The sound my feet made when as I ran through the driveway was not rhythmic but sad and added to my panic. My two year old brother, Nicky, was locked inside alone.
The sky was learning to become a darker shade, though not dark enough where the moon could express its geometry. A certain kind of shock had settled inside me, which I guess was a good thing considering if I wasn’t freaking out, I wouldn’t consider myself a good brother.
My mind kept racing around the possibilities. Nicky falling down the basement stairs. Nicky climbing upon the kitchen counter and knocking over the set of knives. Nicky swallowing just about any object in the house. Though, most of the objects in the house had already been inside his mouth.
I know mom and dad had told me in case of an emergency to go next door to the Rilke’s and ask them for help. Was this an emergency? Did I really need to worry poor old Mrs. Rilke, telling her that Nicky was locked inside with the oven on cooking mac and cheese?
Oh, no! I forgot about the mac and cheese. Why mac and cheese? Why not peanut butter? Cheerios?
I sprinted as fast as I could to the porch and tried to peer through the door. It was curtained shut, as were all the windows. I couldn’t see anything.
“Nicky! Nicky!” I yelled in a bit of a panic. I still didn’t hear a fire detector. I tried to stay positive.
“Stay positive.” I remember my favorite teacher, Mrs. Schmidlapp, telling me after failing my first spelling test. “Just remember the first word in can’t is CAN.”
Yes, stay positive. Everything will be fine.
“Nicky, come to the front door!” I didn’t hear anything. No thumping of feet, no falling knives, no fire detector.
In the backyard, I surveyed the house. I noticed that one of the attic windows was left ajar. That was the way in. Sure, I could just go ahead and break the kitchen window with a rock, but then mom would hold that over my head until graduation. I wasn’t going to have any of that.
I climbed the birch tree near the carport and leapt three feet onto its roof. My footing slipped and I nearly fell backwards onto the driveway. Close. From there, I edged along mom and dad’s bedroom windows. Just above was the attic.
As I was about to reach for the attic window, Mrs. Rilke strolled out her backdoor with her cat, Keats. “Now, you stay out here and think about what you’ve done,” she scolded.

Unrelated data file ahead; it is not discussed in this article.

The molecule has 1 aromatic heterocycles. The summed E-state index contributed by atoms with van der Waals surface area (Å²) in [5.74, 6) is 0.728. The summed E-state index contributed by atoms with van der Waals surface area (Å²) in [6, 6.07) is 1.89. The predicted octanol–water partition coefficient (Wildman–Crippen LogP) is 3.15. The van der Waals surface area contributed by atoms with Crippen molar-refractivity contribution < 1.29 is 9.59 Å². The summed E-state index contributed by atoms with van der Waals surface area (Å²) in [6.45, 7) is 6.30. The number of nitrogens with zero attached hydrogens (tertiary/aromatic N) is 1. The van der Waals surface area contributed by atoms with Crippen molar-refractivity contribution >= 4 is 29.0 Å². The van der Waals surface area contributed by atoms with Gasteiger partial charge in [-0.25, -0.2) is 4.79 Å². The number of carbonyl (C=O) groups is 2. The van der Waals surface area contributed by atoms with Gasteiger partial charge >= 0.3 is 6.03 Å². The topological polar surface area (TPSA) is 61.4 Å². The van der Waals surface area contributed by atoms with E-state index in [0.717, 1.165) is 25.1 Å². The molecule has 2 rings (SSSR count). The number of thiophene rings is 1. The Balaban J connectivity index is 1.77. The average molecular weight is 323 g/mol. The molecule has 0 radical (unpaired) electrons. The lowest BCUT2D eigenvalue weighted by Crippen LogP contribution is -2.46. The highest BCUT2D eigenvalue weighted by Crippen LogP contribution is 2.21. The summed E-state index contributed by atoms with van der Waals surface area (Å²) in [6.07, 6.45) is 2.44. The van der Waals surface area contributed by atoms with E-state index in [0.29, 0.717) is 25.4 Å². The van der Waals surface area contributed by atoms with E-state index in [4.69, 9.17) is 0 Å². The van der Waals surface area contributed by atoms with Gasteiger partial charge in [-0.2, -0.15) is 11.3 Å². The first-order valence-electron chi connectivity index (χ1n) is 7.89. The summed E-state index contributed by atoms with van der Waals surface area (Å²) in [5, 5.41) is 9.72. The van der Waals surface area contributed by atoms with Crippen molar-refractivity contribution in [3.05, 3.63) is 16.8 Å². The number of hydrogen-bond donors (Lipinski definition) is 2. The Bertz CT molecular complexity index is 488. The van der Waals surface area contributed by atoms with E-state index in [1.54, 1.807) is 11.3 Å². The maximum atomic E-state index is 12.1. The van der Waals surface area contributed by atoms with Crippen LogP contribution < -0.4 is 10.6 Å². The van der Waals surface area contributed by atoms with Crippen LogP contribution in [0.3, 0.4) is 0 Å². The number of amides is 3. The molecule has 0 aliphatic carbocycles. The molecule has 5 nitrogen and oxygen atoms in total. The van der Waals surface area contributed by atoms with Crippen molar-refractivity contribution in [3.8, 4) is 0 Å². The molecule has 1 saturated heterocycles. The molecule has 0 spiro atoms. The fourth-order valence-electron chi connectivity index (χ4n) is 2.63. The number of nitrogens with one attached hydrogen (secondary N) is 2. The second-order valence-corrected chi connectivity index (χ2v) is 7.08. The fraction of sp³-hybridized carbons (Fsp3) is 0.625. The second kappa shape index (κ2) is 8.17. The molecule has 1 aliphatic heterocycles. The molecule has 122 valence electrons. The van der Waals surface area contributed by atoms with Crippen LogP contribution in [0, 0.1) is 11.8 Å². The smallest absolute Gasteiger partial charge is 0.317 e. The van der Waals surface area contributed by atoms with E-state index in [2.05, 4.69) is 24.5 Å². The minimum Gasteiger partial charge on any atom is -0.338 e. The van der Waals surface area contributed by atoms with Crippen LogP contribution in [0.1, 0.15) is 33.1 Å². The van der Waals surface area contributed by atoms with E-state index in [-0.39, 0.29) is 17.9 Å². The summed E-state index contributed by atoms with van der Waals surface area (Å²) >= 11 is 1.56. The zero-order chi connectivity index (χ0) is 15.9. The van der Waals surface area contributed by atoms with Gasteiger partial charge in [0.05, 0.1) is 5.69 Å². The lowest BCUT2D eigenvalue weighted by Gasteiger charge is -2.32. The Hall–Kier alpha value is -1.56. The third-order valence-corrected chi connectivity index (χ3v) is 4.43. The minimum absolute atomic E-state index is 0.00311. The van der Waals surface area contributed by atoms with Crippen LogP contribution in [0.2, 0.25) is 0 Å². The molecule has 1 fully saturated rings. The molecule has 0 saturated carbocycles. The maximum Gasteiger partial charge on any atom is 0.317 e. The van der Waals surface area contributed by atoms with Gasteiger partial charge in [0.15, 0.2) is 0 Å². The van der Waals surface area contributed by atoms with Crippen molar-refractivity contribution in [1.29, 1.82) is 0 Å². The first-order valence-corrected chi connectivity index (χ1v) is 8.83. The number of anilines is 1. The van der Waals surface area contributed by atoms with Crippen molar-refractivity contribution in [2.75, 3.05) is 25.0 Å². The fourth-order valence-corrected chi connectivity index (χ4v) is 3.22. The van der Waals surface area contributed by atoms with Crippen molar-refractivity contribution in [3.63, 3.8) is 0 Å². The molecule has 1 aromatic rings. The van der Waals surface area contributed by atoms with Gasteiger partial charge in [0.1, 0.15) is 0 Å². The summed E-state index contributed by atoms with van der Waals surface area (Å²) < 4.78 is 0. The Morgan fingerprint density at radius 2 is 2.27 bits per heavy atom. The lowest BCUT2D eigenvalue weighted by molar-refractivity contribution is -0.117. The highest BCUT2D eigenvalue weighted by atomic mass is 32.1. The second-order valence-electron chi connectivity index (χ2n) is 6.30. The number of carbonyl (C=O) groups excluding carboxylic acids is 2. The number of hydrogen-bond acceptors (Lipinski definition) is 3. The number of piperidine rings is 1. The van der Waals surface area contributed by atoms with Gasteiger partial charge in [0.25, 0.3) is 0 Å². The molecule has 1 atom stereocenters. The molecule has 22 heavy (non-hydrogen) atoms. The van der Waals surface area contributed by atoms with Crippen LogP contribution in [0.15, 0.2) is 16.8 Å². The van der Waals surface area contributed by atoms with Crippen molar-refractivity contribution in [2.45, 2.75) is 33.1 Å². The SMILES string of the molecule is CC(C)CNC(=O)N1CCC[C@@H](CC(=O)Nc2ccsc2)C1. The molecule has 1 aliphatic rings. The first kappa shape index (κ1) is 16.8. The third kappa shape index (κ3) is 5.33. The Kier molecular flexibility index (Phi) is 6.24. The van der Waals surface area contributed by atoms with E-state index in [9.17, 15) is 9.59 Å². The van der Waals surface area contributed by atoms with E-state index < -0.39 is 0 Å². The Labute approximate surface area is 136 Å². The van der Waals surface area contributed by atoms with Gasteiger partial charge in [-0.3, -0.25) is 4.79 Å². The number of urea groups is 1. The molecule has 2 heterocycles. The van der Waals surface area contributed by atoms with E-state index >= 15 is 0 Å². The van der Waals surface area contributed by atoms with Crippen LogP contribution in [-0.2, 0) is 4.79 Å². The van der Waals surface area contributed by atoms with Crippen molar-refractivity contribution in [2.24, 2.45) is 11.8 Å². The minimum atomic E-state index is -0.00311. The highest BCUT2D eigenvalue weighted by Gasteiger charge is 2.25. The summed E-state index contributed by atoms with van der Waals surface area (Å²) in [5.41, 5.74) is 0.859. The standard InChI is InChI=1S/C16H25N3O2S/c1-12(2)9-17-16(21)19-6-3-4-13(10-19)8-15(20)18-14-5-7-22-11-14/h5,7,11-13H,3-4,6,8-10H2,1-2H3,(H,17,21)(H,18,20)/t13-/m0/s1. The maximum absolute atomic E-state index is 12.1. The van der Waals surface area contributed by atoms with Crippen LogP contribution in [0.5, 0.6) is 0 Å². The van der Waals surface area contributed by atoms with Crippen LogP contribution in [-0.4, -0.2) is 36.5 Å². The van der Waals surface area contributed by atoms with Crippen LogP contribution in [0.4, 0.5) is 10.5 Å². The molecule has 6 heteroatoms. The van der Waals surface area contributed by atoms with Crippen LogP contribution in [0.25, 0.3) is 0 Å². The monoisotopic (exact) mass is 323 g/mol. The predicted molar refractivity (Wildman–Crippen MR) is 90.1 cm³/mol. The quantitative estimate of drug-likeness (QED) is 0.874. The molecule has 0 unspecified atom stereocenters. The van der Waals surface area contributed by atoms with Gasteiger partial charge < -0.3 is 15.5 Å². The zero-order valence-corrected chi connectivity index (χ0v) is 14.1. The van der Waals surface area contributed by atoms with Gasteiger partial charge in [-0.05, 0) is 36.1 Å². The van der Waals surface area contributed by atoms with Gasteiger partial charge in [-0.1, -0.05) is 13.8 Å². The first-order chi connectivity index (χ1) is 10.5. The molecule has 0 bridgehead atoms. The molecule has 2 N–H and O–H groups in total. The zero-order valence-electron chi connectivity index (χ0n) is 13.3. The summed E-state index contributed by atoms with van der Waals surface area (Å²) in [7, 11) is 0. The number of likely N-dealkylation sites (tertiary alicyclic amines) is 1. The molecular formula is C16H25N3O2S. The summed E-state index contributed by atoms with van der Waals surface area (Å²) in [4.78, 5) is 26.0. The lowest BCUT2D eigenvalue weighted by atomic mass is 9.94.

I didn’t move a muscle. A moment later and she was gone. I pushed myself through the attic window and fell into a box of Christmas decorations.
I heard a bleeping noise downstairs. I heard crying. I ran.
Downstairs Nicky was asleep on the floor. The television was blaring a PBS fire safety show. The mac and cheese was still in its blue box unopened on the kitchen counter. And I was sweating through my favorite skateboarding t-shirt.
Add comment July 22nd, 2009
In her book, Do I Really Have to Teach Reading, Cris Tovani shows how teachers can expand on their content expertise to provide instruction students need to understand specific technical and narrative tets. In this week’s Quick Tip, Cris talks about what teachers need to think about when faced with the decision of what to give up in order to make time for more meaningful comprehension lessons.
Not Having Our Cake and Eating It Too
I know the biggest issue for any high school teacher thinking about making changes or additions to the curriculum is time. I hear this from almost every high school teacher I’ve met with over the last few years. What we’re being asked to do is almost impossible. We’re being asked to teach ridiculous amounts of material. We’re being asked to teach kids how to read and write and think in sophisticated ways, and we’re given a very, very short time in which to do it. Something has got to give.
An English teacher recently said to me, “I want my kids to read eight novels, but they’re not doing it. What should I do?” I don’t know if he was just expressing frustration or asking me for an easy solution, but I don’t have one to give. My reply to teachers with these concerns and frustrations is this: I want to lose 30 pounds and eat chocolate cake all the time. It’s not going to happen. I have to decide if I can eat chocolate cake once a month, or cut back in a different way to lose weight.
It’s a trade-off. Only you can decide whether it is worth giving up some content for the time it takes to design comprehension instruction that means something to your students. If you don’t value the thinking strategies, you won’t give up content. If teaching kids to memorize what is in the textbook is most important to you, then this type of work won’t be very successful.
We are also putting pressure on ourselves to cover vast amounts of content. Many state standards don’t tell us that we have to teach certain novels in English classes. State standards don’t always specify what years of U.S. history we have to cover in the history curriculum. Many students will dutifully complete any strategy assignment from a teacher. After all, that’s how I found myself one night facing a desk covered with sticky notes and banal comments. But that doesn’t mean the assignment truly has any value for students, or is pushing them to think harder as readers.